The penultimate lecture in the 2013/2014 season of the Pictish Arts Society will be given at Pictavia by Dr Martin Goldberg on Friday, April 18.
The theme of Dr Goldberg’s talk will be ‘Carving Pictish symbols: conventions and competence’.
The art-historical study of Pictish symbols has been a source of much debate.
In his contribution to the seminal ‘The Problem of the Picts’ (1955) RBK Stevenson advocated a theory of ‘the declining symbol’, providing an art-historical sequence, or relative chronology, for the most common symbol of the crescent and v-rod.
However, the underlying principle of degeneration from an artistically prioritised ideal example is based on subjective judgement about artistic elaboration.
In contrast, Martin’s work focuses on a series of conventions in basic form that can be objectively recorded across the full corpus of symbol-stones and Christian cross-slabs which use Pictish symbols.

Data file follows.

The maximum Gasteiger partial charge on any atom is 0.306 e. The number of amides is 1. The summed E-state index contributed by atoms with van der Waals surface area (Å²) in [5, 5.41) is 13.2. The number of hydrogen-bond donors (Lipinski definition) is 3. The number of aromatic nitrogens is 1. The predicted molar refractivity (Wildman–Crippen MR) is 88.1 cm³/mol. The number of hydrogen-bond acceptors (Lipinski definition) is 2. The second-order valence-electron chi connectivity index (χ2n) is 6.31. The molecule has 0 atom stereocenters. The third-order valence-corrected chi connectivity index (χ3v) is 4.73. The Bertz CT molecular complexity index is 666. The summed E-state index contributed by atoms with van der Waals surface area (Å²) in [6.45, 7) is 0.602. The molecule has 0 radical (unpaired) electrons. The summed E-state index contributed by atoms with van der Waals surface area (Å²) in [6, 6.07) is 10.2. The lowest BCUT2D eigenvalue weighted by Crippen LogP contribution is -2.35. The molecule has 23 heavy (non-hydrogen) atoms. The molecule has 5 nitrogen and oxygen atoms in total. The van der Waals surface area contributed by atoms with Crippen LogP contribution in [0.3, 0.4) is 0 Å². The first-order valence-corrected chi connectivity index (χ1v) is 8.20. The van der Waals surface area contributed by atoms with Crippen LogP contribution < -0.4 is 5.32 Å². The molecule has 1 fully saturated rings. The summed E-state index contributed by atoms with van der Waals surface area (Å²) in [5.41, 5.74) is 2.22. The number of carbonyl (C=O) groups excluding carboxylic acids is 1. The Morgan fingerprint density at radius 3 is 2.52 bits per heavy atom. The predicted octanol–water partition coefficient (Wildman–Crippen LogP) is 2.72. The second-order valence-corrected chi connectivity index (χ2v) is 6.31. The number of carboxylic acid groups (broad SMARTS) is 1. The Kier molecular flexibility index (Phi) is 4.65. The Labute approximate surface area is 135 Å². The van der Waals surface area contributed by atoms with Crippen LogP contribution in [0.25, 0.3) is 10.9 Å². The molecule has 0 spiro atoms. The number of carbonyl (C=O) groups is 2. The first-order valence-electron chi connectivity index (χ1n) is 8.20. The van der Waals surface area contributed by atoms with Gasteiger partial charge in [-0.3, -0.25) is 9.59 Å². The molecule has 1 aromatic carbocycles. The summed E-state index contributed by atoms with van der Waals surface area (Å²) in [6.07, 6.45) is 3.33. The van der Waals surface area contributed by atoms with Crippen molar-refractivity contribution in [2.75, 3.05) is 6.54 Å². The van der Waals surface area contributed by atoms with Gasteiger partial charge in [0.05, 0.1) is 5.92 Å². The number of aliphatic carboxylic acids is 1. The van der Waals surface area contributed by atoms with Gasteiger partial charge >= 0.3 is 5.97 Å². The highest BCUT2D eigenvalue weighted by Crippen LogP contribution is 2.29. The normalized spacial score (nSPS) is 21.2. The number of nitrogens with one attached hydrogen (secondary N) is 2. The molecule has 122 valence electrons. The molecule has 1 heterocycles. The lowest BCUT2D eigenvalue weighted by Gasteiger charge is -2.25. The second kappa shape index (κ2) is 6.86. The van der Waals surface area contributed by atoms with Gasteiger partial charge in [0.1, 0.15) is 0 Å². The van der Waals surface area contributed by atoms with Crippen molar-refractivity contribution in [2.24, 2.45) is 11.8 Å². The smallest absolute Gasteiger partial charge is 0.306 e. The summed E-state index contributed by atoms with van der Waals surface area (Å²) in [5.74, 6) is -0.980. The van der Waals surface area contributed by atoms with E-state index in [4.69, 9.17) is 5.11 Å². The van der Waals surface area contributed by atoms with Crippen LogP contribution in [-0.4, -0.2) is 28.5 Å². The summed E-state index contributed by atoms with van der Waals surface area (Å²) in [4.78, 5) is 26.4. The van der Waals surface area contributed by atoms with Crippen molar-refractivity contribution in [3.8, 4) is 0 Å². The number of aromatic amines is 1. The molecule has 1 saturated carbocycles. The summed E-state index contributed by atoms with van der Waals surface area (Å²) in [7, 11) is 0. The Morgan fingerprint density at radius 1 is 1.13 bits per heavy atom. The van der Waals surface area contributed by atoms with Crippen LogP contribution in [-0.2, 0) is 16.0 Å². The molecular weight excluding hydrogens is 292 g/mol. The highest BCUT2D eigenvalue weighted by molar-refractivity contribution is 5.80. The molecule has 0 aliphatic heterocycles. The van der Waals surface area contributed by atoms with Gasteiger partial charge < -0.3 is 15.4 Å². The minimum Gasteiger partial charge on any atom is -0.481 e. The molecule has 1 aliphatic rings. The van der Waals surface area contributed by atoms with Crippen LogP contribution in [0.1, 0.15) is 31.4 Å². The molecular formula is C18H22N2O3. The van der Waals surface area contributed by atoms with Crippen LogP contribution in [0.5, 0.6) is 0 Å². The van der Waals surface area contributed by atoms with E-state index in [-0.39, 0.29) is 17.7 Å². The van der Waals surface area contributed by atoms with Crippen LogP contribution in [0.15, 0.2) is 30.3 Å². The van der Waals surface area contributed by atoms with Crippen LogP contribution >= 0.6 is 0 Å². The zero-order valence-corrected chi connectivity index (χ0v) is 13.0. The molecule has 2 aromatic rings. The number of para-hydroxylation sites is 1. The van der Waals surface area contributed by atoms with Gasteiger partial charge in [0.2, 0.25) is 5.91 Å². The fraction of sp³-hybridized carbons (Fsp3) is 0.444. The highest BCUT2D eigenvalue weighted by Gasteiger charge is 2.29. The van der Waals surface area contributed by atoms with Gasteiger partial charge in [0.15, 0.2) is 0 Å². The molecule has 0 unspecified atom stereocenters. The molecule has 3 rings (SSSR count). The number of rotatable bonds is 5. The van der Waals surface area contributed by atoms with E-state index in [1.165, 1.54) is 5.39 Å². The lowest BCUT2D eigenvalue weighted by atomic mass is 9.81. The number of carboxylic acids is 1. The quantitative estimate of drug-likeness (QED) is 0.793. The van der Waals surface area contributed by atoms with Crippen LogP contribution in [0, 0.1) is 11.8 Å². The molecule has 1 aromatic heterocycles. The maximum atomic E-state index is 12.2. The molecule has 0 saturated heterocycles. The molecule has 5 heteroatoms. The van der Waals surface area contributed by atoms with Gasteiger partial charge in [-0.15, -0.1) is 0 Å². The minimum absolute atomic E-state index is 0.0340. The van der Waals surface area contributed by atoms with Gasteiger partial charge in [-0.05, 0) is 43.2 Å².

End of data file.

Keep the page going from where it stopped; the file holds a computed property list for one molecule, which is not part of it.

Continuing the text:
These conventions provide the framework for a new typology for the carving of Pictish symbols.
Observing the adaptation of those conventions from symbol-stone to cross-slab suggests that changes in competence and confidence in carving skill resulted in changes in the form of the symbols.
Martin is senior curator of the Early Historic and Viking Age archaeological collections at National Museums Scotland.
He recently (2012) co-authored a book called ‘Early Medieval Scotland: individuals, communities and ideas’, which advocated using Scotland’s wealth of archaeological evidence to provide new understandings of that earliest historical period.
Doors open at Pictavia at 7 for a 7.30 p.m .start. Refreshments will be available before and after the talk.
The talk is free to members and £2.50 to non-members.